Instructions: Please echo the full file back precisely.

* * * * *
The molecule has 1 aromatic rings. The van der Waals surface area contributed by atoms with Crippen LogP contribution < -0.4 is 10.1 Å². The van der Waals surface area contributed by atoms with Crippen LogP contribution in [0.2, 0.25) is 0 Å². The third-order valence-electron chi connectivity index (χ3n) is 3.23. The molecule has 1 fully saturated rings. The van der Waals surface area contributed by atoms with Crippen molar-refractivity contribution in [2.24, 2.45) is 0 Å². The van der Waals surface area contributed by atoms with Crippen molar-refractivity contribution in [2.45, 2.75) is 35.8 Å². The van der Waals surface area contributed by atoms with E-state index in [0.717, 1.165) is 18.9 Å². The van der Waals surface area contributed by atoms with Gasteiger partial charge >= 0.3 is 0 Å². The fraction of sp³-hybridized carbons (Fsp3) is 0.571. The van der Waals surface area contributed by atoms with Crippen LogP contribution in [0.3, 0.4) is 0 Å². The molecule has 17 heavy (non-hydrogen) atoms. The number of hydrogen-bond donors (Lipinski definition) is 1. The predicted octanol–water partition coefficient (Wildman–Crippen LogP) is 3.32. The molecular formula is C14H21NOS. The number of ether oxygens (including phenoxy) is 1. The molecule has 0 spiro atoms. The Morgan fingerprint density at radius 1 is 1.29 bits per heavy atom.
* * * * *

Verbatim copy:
The molecule has 1 aromatic rings. The van der Waals surface area contributed by atoms with Crippen LogP contribution < -0.4 is 10.1 Å². The van der Waals surface area contributed by atoms with Crippen LogP contribution in [0.2, 0.25) is 0 Å². The third-order valence-electron chi connectivity index (χ3n) is 3.23. The molecule has 1 fully saturated rings. The van der Waals surface area contributed by atoms with Crippen molar-refractivity contribution in [2.24, 2.45) is 0 Å². The van der Waals surface area contributed by atoms with Crippen molar-refractivity contribution in [2.45, 2.75) is 35.8 Å². The van der Waals surface area contributed by atoms with E-state index in [0.717, 1.165) is 18.9 Å². The van der Waals surface area contributed by atoms with Gasteiger partial charge >= 0.3 is 0 Å². The fraction of sp³-hybridized carbons (Fsp3) is 0.571. The van der Waals surface area contributed by atoms with Crippen LogP contribution in [0.3, 0.4) is 0 Å². The molecule has 17 heavy (non-hydrogen) atoms. The number of hydrogen-bond donors (Lipinski definition) is 1. The predicted octanol–water partition coefficient (Wildman–Crippen LogP) is 3.32. The molecular formula is C14H21NOS. The number of ether oxygens (including phenoxy) is 1. The molecule has 0 spiro atoms. The Morgan fingerprint density at radius 1 is 1.29 bits per heavy atom.